1.11.68
POTYVIRUS-POTATO PLANT INTERACTIONS: A CASE STUDY ON POTATO VIRUS

JPT VALKONEN1,2, A MERITS2, T KEKARAINEN1, U PUURAND2, JH HAMALAINEN1, J ANDREJEVA2, M RAJAMAKI1,2, I ORUECHEVARRIA1, JF KREUZE1, VA SORRI1, KN WATANABE3 and M SARMA2

1Dept. Plant Biology, Genetic Centre, Swedish University of Agricultural Sciences (SLU), PO Box 7080, S-75007 Uppsala, Sweden; 2Institute of Biotechnology, Viikki Biocentre 1, PO Box 56, FIN-00014 University of Helsinki, Finland; 3Dept. Biotechnological Science, Kinki University, Wakayama, 649-64, Japan.

Background and objectives
Potato A potyvirus (PVA) (family Potyviridae) is widespread in potato production areas in the Northern hemisphere and can reduce potato yields by up to 40%. It is one of the most important potato viruses, but it is relatively little studied compared to other potato-infecting viruses such as potato Y potyvirus, potato X potexvirus and potato leaf roll luteovirus. The aim of our studies is to characterize the molecular and biological variability of PVA and relate the biological variability with genetical differences among strains of PVA. This is possible using a full-length, infectious cDNA clone (icDNA) of PVA [1] as a target of directed mutagenesis and gene exchange. Our main goal is to identify the gene(s) of PVA that specifically activate resistance genes in potato. In order to understand how potato resistance genes recognize PVA, genetic mapping was carried out for localization and isolation of a PVA resistance gene in potato.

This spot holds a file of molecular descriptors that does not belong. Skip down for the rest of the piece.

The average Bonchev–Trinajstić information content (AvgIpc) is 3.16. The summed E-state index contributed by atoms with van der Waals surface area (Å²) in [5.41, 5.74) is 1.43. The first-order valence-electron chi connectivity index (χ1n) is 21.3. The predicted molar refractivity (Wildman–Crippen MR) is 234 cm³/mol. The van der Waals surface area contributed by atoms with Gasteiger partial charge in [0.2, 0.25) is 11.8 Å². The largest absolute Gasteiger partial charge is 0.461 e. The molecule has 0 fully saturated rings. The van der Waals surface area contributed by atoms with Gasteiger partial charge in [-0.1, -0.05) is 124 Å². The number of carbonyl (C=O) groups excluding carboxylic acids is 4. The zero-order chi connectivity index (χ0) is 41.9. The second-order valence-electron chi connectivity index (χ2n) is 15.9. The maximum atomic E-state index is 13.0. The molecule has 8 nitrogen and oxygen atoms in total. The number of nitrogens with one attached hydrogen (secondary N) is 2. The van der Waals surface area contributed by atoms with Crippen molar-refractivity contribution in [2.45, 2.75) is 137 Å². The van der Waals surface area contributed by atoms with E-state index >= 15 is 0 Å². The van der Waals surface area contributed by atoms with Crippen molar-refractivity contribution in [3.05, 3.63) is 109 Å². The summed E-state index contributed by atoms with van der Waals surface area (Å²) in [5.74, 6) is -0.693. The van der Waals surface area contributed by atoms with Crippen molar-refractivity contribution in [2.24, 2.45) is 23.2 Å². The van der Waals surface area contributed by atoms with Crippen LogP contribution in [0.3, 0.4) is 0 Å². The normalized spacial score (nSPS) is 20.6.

Results and conclusions
Examination of 21 isolates of PVA [2] has shown that they can be grouped into four strain groups based on the four types of responses induced in potato cv. King Edward: systemic spread and induction of necrotic lesions (group 1), mottle symptoms without necrosis (group 2) or yellowing and stunting (group 4), or lack of systemic spread (group 3). These differences are at least partially related to interactions with the hypersensitive resistance gene Na(+1/-2) in King Edward, but they were not correlated with amino acid sequence differences found in the helper component-proteinase (identity 94.8%) or coat protein sequences (identity 92.9%) [2]. Amino acid substitution and gene exchange experiments carried out on the PVA icDNA clone were consistent in that these two proteins are probably not responsible for the above-mentioned different responses (unpublished). Recently, the entire nucleotide sequence was determined in six distinct strains of PVA, and some amino acid substitutions found in other proteins seem to correlate with the differential responses these strains induce in King Edward (unpublished).

In a diploid potato population under investigation, extreme resistance (ER) to PVA is expressed as no symptoms and detectable infection, but in some genotypes a necrotic reaction is observed. This resistance is derived from Solanum tuberosum subsp. andigena and is controlled by the dominant gene Ra. We have localized Ra to chromosome Xl ca. 6.8 cM distal from the gene Ry controlling ER to potato virus Y. Construction of a genomic library and screening of an expression library are ongoing to identify Ra and Ry.

References
1. Puurand U, Valkonen JPT, Makkinen K et al., 1996. Virus Research 40, 135-140.
2. Rajamski M, Merits A, Rabenstein F et al., 1998. Phytopathology 88, in press.
3. Hamalinen JH, Sorri VA, Watanabe KN et al., 1998. Theoretical and Applied Genetics 95, in press.